Serendipity (definition): A Pleasant Surprise or Happy Accident. According to a Persian fairy tale, the three Princes of Serendip were “always making discoveries, by accidents and sagacity, of things which they were not in quest of”. (Horace Walpole)
This is an eclectic and random collection of informal talks or discussions on intriguing topics. Pick the ones that pique your interest.
Serendipity classes are on Wednesdays, 10:00 – 12 noon, in the Showground Hall. Visitors and guests are always very welcome.
Feb. 27 WHAT DID YOU SAY? My hearing is fading Rheanna Lee
Learn more about hearing loss and how to beat it beating you. View and trial up-to-date assistive listening devices during the presentation and learn how ‘Australian Hearing Centres’ can help you be more comfortable in the home and when among the public.
March 6 Greenhouse Gas Emissions – How, where, when, why, and what can we do to reduce them Anton Kole
After a recap on the main cause behind this current rapid change in our climate, we will investigate how our emissions are produced, where they come from, and some of the simple things we can do to help reduce them. The numbers may make you rethink how significant our impact really is on our climate.
March 13 Alexander Technique Derek Smith
Derek Smith, a retired Alexander technique practitioner, explains this now-famous technique which was developed by Frederick Matthias Alexander, born in Wynyard in 1869. The Alexander Technique brings our conscious attention to habits that may have built up over a lifetime of stress. It helps us learn to move in a more relaxed and comfortable way and works to provide a path to a better result. It is a simple process but simple does not mean easy. Examining and challenging existing habits requires work, but it can be very rewarding.
March 20 The Great War: Differing Perspectives Ian McFarlane
A critical exploration of some of the causes, experiences and ongoing consequences of the Great War.
March 27 Yacht Club Sails Into Top Spot Chris Symonds & Mike Darby
The Wynyard Yacht Club continues to deliver safe, fun and inclusive programmes to the Wynyard Community and beyond. They have been recognized nationally, winning Australian Sailing’s “Yacht Club of the Year” and the Australian Sports Commission’s “Community Club of the Year” in 2014. The WYC welcomes the community to come and listen to its journey from a club about to fold to one which changed it direction, came alive and continues to thrive. The talk will cover the diverse programs it offers and include the international success of Para sailor Chris Symonds and his coach Mike Darby.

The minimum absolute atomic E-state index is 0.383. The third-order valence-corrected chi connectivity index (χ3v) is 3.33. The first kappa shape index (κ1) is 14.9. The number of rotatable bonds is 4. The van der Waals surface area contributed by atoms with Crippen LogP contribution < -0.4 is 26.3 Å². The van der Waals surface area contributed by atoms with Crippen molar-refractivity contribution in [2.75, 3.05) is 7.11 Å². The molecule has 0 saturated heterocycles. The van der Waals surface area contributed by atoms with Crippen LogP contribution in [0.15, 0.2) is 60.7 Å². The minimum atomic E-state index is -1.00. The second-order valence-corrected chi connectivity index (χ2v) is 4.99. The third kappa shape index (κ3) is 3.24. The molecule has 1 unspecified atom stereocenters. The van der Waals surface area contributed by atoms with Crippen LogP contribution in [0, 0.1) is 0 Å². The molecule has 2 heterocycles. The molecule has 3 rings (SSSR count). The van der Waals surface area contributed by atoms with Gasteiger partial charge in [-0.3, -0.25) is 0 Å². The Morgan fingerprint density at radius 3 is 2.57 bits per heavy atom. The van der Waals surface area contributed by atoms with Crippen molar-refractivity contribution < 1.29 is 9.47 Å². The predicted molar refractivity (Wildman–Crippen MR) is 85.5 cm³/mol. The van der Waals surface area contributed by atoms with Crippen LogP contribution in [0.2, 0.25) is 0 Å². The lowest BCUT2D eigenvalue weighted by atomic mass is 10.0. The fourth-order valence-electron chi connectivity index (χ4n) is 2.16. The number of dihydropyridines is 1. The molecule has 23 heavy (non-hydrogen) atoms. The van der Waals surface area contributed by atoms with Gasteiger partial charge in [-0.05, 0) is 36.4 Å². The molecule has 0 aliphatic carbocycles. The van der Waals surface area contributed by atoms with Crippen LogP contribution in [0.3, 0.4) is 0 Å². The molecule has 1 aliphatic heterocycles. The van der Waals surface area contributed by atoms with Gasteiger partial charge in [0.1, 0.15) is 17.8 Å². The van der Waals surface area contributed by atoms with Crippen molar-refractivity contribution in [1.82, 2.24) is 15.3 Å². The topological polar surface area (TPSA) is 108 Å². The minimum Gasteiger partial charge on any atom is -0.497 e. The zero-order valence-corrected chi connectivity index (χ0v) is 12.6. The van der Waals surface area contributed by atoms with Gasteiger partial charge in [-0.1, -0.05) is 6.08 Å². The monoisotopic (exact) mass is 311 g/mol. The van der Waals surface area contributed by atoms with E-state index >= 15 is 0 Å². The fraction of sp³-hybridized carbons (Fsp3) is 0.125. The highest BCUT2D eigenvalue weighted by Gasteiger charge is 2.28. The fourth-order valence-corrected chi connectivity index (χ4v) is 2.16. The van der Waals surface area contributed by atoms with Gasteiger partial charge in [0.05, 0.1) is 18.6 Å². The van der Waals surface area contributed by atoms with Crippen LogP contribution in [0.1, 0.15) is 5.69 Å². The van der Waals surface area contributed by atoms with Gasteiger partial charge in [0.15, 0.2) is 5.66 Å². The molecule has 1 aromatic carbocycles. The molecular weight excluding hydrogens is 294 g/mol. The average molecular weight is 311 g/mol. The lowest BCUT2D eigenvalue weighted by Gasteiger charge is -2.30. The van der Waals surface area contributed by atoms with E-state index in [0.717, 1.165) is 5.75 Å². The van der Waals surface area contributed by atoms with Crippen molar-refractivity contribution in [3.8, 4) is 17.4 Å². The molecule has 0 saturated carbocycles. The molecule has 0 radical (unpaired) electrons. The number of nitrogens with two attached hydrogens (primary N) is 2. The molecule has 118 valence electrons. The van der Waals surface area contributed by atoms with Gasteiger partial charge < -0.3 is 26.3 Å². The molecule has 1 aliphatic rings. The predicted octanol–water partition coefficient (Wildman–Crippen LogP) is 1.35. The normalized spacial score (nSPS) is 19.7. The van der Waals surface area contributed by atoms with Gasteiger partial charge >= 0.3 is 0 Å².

April 3 Gluten – Facts, Fallacies and Fantasies Frank Croucher
Glutens are a group of proteins found in wheat and other grains. It has become fashionable in recent times to go “gluten free” even when gluten does not cause issues. Explore the facts, fallacies and fantasies associated with these proteins. Frank’s session will be followed on Thursday 4 April by Gluten free baking, a session of practical advice from Gill Vowles.
April 10 Finding Life before Life? Jo Crothers
Controversy still surrounds the origins of the mysterious and previously unknown ancient life forms found in the Flinders Ranges in 1946. The discovery, by a young South Australian geologist, Reg Sprigg, led to Australia’s greatest claim to international geological fame. But incredulity and derision followed, requiring tenacity and passion to beat the sceptics.
April 17 Coffins, Caskets and Shrouds Lynne Jarvis
Ever thought of making your own coffin or casket? Perhaps you prefer a simply shroud? Join us for a Compassionate Communities Death Literacy session on all things coffin related including the law. You may even get to decorate a casket on the day.
A Care Beyond Cure Presentation.
April 24 Cuba and Peak Oil Susan Hartley